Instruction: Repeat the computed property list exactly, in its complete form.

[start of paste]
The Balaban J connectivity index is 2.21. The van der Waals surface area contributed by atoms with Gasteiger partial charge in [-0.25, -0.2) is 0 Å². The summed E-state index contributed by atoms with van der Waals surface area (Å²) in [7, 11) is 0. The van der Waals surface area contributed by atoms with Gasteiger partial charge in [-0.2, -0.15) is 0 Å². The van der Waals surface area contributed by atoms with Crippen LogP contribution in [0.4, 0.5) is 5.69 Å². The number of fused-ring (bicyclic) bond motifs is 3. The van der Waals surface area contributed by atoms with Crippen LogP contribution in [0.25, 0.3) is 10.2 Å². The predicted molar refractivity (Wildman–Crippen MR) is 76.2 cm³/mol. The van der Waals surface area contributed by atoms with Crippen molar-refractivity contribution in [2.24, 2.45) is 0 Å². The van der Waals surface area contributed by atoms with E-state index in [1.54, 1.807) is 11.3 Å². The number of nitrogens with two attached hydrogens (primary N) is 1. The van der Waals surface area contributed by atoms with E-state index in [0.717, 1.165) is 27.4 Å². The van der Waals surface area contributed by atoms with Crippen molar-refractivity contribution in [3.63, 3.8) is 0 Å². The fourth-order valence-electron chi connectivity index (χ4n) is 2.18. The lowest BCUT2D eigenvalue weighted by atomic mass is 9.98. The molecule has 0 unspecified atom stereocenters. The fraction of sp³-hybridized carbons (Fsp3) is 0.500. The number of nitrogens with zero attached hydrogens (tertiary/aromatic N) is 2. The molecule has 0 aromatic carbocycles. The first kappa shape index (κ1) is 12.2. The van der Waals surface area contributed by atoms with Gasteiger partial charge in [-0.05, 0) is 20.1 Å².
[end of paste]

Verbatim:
The Balaban J connectivity index is 2.21. The van der Waals surface area contributed by atoms with Gasteiger partial charge in [-0.25, -0.2) is 0 Å². The summed E-state index contributed by atoms with van der Waals surface area (Å²) in [7, 11) is 0. The van der Waals surface area contributed by atoms with Gasteiger partial charge in [-0.2, -0.15) is 0 Å². The van der Waals surface area contributed by atoms with Crippen LogP contribution in [0.4, 0.5) is 5.69 Å². The number of fused-ring (bicyclic) bond motifs is 3. The van der Waals surface area contributed by atoms with Crippen LogP contribution in [0.25, 0.3) is 10.2 Å². The predicted molar refractivity (Wildman–Crippen MR) is 76.2 cm³/mol. The van der Waals surface area contributed by atoms with Crippen molar-refractivity contribution in [2.24, 2.45) is 0 Å². The van der Waals surface area contributed by atoms with E-state index in [1.54, 1.807) is 11.3 Å². The number of nitrogens with two attached hydrogens (primary N) is 1. The van der Waals surface area contributed by atoms with E-state index in [0.717, 1.165) is 27.4 Å². The van der Waals surface area contributed by atoms with Crippen molar-refractivity contribution in [3.63, 3.8) is 0 Å². The fourth-order valence-electron chi connectivity index (χ4n) is 2.18. The lowest BCUT2D eigenvalue weighted by atomic mass is 9.98. The molecule has 0 unspecified atom stereocenters. The fraction of sp³-hybridized carbons (Fsp3) is 0.500. The number of nitrogens with zero attached hydrogens (tertiary/aromatic N) is 2. The molecule has 0 aromatic carbocycles. The first kappa shape index (κ1) is 12.2. The van der Waals surface area contributed by atoms with Gasteiger partial charge in [-0.05, 0) is 20.1 Å².